News Columns & Blogs

Healing arts board needs stability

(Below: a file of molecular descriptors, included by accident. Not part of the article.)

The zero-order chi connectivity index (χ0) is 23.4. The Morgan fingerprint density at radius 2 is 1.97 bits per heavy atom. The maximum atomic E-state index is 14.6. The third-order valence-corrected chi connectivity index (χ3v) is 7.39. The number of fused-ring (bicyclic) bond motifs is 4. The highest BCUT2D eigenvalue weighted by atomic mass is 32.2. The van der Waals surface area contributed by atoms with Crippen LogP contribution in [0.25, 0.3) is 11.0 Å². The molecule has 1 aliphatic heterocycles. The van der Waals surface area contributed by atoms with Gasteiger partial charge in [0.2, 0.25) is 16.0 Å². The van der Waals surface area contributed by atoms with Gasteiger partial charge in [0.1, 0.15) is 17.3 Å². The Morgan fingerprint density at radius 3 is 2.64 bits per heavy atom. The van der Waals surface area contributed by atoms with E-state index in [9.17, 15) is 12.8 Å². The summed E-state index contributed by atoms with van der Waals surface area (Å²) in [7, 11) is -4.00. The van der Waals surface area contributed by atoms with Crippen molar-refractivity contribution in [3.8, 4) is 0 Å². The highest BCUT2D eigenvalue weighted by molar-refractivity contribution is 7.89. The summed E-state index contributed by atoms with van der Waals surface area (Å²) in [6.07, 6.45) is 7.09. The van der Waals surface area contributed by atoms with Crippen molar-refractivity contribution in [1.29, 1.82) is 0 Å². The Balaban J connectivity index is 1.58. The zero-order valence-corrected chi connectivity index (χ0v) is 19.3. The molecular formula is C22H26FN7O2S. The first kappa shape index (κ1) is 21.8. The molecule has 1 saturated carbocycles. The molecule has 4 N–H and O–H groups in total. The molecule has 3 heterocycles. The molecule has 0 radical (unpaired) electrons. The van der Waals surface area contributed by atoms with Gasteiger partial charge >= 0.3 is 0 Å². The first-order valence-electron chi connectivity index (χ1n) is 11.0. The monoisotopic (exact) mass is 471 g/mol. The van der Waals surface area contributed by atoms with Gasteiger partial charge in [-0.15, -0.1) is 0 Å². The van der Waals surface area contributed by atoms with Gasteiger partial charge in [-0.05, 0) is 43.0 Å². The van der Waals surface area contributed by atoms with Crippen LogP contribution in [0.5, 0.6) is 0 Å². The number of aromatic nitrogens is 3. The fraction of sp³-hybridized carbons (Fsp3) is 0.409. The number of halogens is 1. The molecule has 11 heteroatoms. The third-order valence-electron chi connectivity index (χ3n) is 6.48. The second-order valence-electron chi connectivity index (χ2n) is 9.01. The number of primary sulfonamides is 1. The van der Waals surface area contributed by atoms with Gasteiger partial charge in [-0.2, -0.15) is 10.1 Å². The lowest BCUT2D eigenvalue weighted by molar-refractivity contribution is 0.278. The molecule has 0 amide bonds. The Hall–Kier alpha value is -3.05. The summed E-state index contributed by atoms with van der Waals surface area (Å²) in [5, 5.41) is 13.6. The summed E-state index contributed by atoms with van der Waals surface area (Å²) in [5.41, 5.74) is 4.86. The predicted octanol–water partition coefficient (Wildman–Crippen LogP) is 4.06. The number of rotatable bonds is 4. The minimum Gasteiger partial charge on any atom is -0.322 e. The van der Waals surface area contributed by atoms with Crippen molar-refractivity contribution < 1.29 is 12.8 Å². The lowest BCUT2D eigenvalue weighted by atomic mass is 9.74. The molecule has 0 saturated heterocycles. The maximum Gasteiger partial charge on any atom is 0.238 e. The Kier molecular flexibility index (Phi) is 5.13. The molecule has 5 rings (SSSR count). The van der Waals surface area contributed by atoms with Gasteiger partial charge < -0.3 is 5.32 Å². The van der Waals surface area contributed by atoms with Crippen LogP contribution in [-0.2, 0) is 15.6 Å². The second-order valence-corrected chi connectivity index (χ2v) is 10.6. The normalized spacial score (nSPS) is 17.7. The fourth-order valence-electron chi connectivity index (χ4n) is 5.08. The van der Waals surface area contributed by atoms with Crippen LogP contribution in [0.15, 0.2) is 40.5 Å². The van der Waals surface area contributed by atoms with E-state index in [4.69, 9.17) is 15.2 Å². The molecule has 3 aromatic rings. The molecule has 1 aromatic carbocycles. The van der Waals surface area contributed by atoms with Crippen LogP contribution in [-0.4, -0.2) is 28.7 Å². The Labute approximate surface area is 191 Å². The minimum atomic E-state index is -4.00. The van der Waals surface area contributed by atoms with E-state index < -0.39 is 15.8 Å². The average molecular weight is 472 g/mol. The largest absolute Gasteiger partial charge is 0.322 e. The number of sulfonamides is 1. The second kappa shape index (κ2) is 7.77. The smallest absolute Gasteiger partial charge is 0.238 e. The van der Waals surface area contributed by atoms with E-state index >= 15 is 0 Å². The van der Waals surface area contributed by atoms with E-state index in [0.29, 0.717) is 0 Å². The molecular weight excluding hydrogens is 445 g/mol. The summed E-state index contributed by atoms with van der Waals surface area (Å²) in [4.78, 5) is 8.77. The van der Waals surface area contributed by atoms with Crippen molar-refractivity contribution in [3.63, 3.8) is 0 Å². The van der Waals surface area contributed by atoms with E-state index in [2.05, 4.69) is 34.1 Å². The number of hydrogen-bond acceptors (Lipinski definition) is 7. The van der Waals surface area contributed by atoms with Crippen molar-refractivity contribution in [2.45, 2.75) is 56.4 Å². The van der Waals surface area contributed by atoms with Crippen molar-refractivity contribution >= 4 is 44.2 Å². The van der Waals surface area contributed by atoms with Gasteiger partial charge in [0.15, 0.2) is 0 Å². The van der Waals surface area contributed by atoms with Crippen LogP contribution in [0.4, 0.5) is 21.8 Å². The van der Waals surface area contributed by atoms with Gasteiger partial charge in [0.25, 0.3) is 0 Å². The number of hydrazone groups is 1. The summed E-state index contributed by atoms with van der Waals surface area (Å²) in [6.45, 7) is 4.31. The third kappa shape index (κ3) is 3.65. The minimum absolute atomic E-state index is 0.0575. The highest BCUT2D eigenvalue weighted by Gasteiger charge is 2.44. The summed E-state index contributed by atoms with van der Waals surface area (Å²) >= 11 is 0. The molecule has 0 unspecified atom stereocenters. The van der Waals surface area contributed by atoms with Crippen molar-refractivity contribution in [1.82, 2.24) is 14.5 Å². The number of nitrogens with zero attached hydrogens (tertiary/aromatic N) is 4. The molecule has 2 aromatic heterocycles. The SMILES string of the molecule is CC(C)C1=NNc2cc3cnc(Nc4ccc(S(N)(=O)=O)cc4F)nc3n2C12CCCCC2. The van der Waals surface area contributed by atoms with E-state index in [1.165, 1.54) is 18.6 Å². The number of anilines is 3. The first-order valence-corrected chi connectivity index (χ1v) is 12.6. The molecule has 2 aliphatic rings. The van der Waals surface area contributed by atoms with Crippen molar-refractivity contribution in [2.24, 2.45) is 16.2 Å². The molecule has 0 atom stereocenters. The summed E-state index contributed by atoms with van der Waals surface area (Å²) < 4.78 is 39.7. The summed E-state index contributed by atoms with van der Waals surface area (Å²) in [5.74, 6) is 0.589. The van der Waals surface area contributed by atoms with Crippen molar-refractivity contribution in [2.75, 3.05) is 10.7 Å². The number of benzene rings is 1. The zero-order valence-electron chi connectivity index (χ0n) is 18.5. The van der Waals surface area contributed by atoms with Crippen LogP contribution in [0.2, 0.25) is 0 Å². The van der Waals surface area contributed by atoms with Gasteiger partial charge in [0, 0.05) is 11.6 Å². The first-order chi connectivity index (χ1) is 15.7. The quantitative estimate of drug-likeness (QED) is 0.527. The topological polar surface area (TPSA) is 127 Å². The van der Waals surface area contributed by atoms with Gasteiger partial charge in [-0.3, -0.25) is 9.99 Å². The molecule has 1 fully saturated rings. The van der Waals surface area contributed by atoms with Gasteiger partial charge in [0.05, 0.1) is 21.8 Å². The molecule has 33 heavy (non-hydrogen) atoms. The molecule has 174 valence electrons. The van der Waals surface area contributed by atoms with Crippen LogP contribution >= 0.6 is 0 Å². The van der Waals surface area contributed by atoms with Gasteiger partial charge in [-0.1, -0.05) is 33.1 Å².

George Tiller's Wichita abortion practice ended with his murder. Pro-choice Gov. Kathleen Sebelius went to Washington, D.C., leaving a pro-choice successor with no plans to run for the job. Kansas' likely next governor is Sam Brownback, perhaps the most anti-abortion member of the U.S. Senate. So it was curious to see the reaction of Mary Kay Culp, executive director of Kansans for Life, to last week's resignation of Jack Confer as executive director of the Kansas Board of Healing Arts: "Jack Confer was our last hope against the complete and total corruption of this state by abortion forces," Culp told the Topeka Capital-Journal, "and with his resignation, no matter what the reason, that hope is dashed." Whatever drove Confer's decision, the board seemingly has yet to find its footing after its 2008 overhaul by the Legislature. Kansans need a health care regulatory authority that is professional, apolitical and stable.